“Color Opponent Process” is a conceptually ambitious undertaking. The works are all visually compelling propositions with one unwritten proviso: the true depth of each piece is only discoverable upon reading the gallery’s printed materials. While some artists may be content to see gallery visitors glance repeatedly from printed sheets of A4 paper to the works on view, the scope of Satz’s vision promises something much more engaging. Since the early 2000s her skilled practice—encompassing video, sound, sculpture, and installation—has consistently encouraged audiences to cultivate a more attentive relationship with their sonic environments. But what has made her work exciting over the past two years is the evidence of a move into new investigative territories. In light of what’s on display here, the synthesis of research and material will be the key to unlocking the potential of future works.
- 1Aura Satz, Doorway for Natalie Kalmus, 2013. HD film, surround sound, 8:00 minutes. Image courtesy of Paradise Row, London. Photo by Mia Dudek.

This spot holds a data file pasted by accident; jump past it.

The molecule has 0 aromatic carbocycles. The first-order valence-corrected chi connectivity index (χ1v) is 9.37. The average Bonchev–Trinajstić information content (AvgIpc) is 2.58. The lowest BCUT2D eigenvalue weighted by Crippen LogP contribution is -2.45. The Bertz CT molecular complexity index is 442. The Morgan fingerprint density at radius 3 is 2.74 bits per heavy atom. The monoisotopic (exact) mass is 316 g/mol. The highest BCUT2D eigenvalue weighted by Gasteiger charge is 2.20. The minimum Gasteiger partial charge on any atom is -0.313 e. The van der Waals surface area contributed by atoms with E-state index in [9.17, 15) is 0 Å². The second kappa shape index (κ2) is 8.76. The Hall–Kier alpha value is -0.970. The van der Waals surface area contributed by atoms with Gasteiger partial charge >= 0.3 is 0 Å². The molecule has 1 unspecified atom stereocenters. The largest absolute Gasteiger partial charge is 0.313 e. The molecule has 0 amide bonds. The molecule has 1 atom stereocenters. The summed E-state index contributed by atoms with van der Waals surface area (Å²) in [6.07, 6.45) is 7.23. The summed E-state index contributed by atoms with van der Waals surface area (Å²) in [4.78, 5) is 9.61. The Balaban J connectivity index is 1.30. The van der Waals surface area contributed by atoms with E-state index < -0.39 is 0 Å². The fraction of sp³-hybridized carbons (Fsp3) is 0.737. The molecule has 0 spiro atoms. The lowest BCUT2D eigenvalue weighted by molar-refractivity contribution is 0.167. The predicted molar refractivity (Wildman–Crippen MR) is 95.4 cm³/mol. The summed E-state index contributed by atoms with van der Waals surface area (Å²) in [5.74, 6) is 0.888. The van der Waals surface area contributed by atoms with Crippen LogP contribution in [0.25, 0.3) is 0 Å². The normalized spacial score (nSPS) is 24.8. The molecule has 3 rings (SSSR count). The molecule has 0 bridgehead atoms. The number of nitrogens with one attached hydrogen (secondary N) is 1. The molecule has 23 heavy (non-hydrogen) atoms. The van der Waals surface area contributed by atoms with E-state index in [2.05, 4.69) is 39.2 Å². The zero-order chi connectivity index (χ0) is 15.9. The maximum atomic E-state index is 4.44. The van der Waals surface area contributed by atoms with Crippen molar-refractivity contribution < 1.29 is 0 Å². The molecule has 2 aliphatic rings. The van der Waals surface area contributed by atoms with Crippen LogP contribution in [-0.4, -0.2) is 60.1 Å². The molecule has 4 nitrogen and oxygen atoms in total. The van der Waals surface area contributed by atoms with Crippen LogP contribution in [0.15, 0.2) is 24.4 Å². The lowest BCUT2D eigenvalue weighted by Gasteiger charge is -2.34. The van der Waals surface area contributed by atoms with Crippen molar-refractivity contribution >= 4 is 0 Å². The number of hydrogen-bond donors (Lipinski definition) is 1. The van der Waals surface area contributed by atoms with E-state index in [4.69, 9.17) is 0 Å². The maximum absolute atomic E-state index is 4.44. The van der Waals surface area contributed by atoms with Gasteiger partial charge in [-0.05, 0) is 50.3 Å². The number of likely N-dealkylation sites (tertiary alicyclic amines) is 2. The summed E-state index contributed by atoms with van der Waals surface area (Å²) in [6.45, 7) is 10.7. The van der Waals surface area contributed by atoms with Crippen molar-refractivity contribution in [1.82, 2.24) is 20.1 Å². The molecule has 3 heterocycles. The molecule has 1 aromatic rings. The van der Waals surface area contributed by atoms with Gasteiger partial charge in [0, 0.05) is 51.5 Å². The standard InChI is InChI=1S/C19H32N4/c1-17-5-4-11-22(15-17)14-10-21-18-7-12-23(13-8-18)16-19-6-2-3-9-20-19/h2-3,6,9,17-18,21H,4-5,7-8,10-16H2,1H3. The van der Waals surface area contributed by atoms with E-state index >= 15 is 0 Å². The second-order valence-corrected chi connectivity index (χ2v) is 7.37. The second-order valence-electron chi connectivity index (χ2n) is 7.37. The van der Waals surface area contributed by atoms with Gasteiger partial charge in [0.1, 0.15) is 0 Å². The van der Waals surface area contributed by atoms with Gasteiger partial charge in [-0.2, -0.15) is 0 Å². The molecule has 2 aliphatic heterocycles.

- 2View of Aura Satz's "Color Opponent Process," Paradise Row, London, 2013. Image courtesy of Paradise Row, London. Photo by Mia Dudek.
- 3Aura Satz, Doorway for Natalie Kalmus, 2013. Still from HD film, surround sound, 8:00 minutes.
- 4Aura Satz, Doorway for Natalie Kalmus, 2013. Still from HD film, surround sound, 8:00 minutes.
- 5Aura Satz, Doorway for Natalie Kalmus, 2013. HD film, surround sound, 8:00 minutes. Image courtesy of Paradise Row, London. Photo by Mia Dudek.
- 6View of Aura Satz's "Color Opponent Process," Paradise Row, London, 2013. Image courtesy of Paradise Row, London. Photo by Mia Dudek.
- 7Aura Satz , Joan the Woman - With Voice (#1), 2013. Duratrans print framed in lightbox with audio, 71 x 45 x 12 cm.
- 8Aura Satz , Joan the Woman - With Voice (#2), 2013. Duratrans print framed in lightbox with audio, 71 x 45 x 12 cm.